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Kigali, RWANDA – June 21, 2022: 4.40am (Nuku’alofa Times/CHOGM Media): The Commonwealth People’s Forum 2022 kicks off at the Hotel M here in Kigali this morning, with the focus on “Our Health, Our People, Our Future”.

Two days of interesting discussions are on the table for participants from the 54 member Commonwealth countries, as the Commonwealth Heads of Governments Meeting side meetings continue here.

Included are participants from the Pasifika, who have gathered with their counterparts from across the Commonwealth here in the capital of Rwanda.

Organised by the Commonwealth Foundation, the People’s Forum believes our planet and its people are facing challenges on an unimaginable scale.

The Foundation is the Commonwealth’s agency for civil society and support people’s participation in democracy and development.

“Recent events, most especially the COVID-19 pandemic, have exposed fragilities and weaknesses across every aspect of our politics, our culture and our social structures. This has taken place on top of massive change, the nature and pace of which is unprecedented in human history,” the Foundation says.

“We need much better ideas – and more powerful, diverse voices – to properly hold ourselves, our governments and all those who exercise power to account. We need the voices and the ideas to lead the transformation of systems and attitudes that entrench inequality and marginalise so many.”

The Commonwealth People’s Forum 2022 will ask and try to answer the big, important questions of our age. How do we harness the best of humanity – the forces of love, compassion, equality and justice – to advance our common future and protect our planet? How do we work together to build – or re-fashion – our institutions so that they support a world that leaves no one behind? And what role could – or should – the Commonwealth of Nations play in these vital steps towards a better world for all its people?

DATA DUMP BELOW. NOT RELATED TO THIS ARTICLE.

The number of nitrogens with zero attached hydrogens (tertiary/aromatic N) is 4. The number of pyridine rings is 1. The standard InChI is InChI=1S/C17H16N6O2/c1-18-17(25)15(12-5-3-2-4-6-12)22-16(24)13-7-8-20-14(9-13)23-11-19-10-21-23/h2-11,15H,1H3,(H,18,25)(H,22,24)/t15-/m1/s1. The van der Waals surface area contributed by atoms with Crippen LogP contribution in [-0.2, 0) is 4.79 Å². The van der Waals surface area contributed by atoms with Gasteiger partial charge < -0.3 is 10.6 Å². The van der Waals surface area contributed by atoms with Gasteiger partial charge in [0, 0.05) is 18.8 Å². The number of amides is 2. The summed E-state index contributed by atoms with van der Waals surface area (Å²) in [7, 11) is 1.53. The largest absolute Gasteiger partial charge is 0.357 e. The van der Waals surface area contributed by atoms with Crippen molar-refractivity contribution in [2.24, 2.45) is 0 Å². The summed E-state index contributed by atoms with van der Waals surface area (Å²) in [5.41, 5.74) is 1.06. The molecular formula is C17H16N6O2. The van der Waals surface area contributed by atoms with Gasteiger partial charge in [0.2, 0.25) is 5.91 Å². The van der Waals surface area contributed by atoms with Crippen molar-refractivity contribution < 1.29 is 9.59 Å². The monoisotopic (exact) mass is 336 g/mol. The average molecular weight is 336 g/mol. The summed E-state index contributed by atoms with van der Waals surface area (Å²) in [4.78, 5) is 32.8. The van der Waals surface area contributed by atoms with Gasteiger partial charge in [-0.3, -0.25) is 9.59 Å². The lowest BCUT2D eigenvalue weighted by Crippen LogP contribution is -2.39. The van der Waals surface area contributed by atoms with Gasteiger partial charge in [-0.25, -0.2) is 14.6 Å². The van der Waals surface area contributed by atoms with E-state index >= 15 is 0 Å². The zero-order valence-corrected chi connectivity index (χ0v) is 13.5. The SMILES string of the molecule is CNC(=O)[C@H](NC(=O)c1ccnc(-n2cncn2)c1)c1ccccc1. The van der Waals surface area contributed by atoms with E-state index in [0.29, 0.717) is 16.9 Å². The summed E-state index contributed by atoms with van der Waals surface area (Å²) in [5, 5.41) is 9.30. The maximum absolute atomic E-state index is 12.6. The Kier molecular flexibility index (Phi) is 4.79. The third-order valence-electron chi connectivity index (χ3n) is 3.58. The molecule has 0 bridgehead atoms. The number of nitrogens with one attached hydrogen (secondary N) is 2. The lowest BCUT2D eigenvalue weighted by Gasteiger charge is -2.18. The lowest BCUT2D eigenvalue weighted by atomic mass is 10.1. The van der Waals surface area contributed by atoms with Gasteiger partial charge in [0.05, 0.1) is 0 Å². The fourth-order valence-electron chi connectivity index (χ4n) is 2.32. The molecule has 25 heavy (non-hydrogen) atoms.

‘A society for all’ is how the World Summit for Social Development defined an inclusive society, in which every individual, each with rights and responsibilities, has an active role to play. At the heart of the 2030 Agenda for Sustainable Development lies such a society – a just, equitable, tolerant, open, and socially inclusive world in which the needs of the most marginalised are met and that the voices of future generations are heard.

That vision is made explicit in the Sustainable Development Goals, most especially SDG 16, with its explicit call for the promotion of peaceful and inclusive societies, access to justice and effective, accountable and inclusive institutions. It also comes through strongly in the core values and principles laid out in the Commonwealth Charter.

Achieving the ambition of SDG16 will only be possible if we are honest about the challenges of equality and inclusion; if public institutions are held to account and open to scrutiny; if private power is democratically controlled; and if governance systems actually deliver on citizens’ needs.  In the age of the fourth industrial revolution, we must also ensure that the benefits and opportunities of progress are available to all in the form of dignified lives, decent work and protection and support of those in need.